Banking on the community
11 April 2018
| Housing | News | Training | Jobs
Local people used to be a blur to Nighat Khan, as she rushed past them each day on her way to and from work as a City banker.
These days, she has her fellow Clapham Park residents in sharp focus. She’s swapped the City for the community, where she works with Metropolitan to engage and empower some of its toughest-to-reach members.
Nighat had made a beeline for banking after her A-levels. The likes of Citibank and Standard Chartered Bank put her through her professional exams and, by 2013, she was an experienced, well-rewarded investment analyst in the Square Mile. The career was sorted, it seemed.
But the mother of two struggled with the long-hours culture that was at odds with family life. She vividly remembers her young daughter’s daily ritual: “She’d wait outside the bathroom door while I got ready for work, begging me not to go.”
There was also a nagging feeling that there was something else she should be doing. So when redundancies were offered, Nighat raised her hand.
One of the first things she did was take her daughter to a family learning session at the local nursery. “The joy I saw in my daughter’s eyes when we did activities together was priceless,” she says. “I thought the idea of parent and child learning was a great one.”
Nighat went on to complete her Childcare Level 3 qualification, do various educational training courses, volunteer at a local primary school and take a part-time job in a local nursery. She also organised coffee mornings for small groups of local mums and their children. Metropolitan gave them space in its Clapham Park community space, The Pop-up Shop (now known as Met Hub), during school holidays.
“We did arts and crafts activities,” says Nighat. “It was free and kids were welcome – I didn’t want anything to stop the women coming – but mothers had to stay with their children and make things together. You could see their happiness as they had fun, discovered new skills and networked with other women.”
Some needed more coaxing than others. Nighat had spotted cases of isolation, where women only came out to take the kids to and from school. Some didn’t speak English, a few had anxiety issues. “You have to build trust,” she reasons. “Sometimes it took several conversations and phone calls to get them along.”
The mums came from many different countries – Eritrea, Somalia, Ghana, Nigeria, Algeria, Morocco and Brazil among them. Many were unemployed, while some worked in unskilled jobs, despite being trained nurses, cooks and tailors. Why? “They felt disconnected, lacked confidence and needed flexibility,” says Nighat. “I wanted to do more for them.”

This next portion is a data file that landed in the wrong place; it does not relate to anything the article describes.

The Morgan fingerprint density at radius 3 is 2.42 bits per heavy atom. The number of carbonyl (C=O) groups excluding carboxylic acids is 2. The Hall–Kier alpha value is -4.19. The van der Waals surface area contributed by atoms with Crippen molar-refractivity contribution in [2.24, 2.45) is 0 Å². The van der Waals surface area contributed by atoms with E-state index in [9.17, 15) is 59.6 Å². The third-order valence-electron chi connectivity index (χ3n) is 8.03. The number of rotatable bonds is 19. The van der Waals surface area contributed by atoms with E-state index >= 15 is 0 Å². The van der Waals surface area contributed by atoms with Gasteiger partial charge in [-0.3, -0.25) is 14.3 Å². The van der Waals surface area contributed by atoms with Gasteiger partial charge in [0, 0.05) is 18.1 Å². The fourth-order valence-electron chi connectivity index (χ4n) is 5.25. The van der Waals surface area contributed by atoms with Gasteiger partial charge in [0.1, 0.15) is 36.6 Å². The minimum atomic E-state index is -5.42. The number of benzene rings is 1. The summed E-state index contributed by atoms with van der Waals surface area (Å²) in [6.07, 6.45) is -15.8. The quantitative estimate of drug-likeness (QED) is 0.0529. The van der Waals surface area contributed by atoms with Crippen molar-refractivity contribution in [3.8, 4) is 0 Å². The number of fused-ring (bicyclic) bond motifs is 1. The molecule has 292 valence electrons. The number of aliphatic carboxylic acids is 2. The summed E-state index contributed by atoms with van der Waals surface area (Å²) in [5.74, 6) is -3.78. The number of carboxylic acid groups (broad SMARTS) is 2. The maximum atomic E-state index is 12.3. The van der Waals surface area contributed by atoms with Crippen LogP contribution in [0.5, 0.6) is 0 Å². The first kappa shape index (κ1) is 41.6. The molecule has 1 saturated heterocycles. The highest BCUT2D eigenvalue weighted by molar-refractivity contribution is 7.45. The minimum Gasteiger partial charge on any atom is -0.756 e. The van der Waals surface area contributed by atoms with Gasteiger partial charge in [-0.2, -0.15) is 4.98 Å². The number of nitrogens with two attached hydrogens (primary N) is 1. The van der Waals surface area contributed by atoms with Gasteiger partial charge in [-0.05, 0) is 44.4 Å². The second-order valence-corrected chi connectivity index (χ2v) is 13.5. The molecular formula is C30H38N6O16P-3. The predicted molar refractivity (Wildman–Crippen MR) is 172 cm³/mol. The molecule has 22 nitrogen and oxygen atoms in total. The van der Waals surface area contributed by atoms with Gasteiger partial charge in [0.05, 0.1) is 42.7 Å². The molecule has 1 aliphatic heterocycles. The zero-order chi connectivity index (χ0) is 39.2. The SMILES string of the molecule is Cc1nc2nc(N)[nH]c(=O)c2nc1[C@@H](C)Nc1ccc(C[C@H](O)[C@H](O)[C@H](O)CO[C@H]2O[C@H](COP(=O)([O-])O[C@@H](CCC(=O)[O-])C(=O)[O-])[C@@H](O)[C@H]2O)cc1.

That meant taking her ideas to the next level and making family engagement and family learning her career. Metropolitan helped by providing advice and support.
Kelly Thomas, then a Metropolitan employment officer at Clapham Park and now its Neighbourhood Investment lead, suggested she start her own business.
“People like Kelly encouraged me,” says Nighat.
She registered her community interest company – New Vision for Women – in 2016, which enabled her to apply for funding and paid contracts.
The company soon secured a grant to continue the creative coffee mornings with Clapham Park, while Nighat designed 12 programmes to benefit and enhance the lives of ordinary women in the community. Some were created with Kelly, specifically for Metropolitan residents.
She’s successfully piloted the free programmes around themes like positive parenting and financial empowerment. The eight-week Financial Confidence for Women course has already been delivered in full. Nighat is pleased to have changed some mindsets.
“It doesn’t matter if the women are on benefits or have little money; they are starting to believe they can make positive changes to their lives,” she says. “Four of the women on the course now want to start their own businesses.”
Meanwhile, Nighat’s own ideas keep coming. She organised an International Women’s Day event at Clapham Park in March, inviting local women to get together for pampering, motivation and good food. She’s keen to pass on the benefits of mindfulness, and is plotting some international cooking sessions. “We’ll cook together, eat together and celebrate each other’s cultures,” she explains.
But does she have any regrets about leaving the City? “The salary loss left a hole, but in its place I have fulfilment, enjoyment and new friends,” she reflects. “There’s nothing better than seeing people’s courage, confidence and self-belief return.”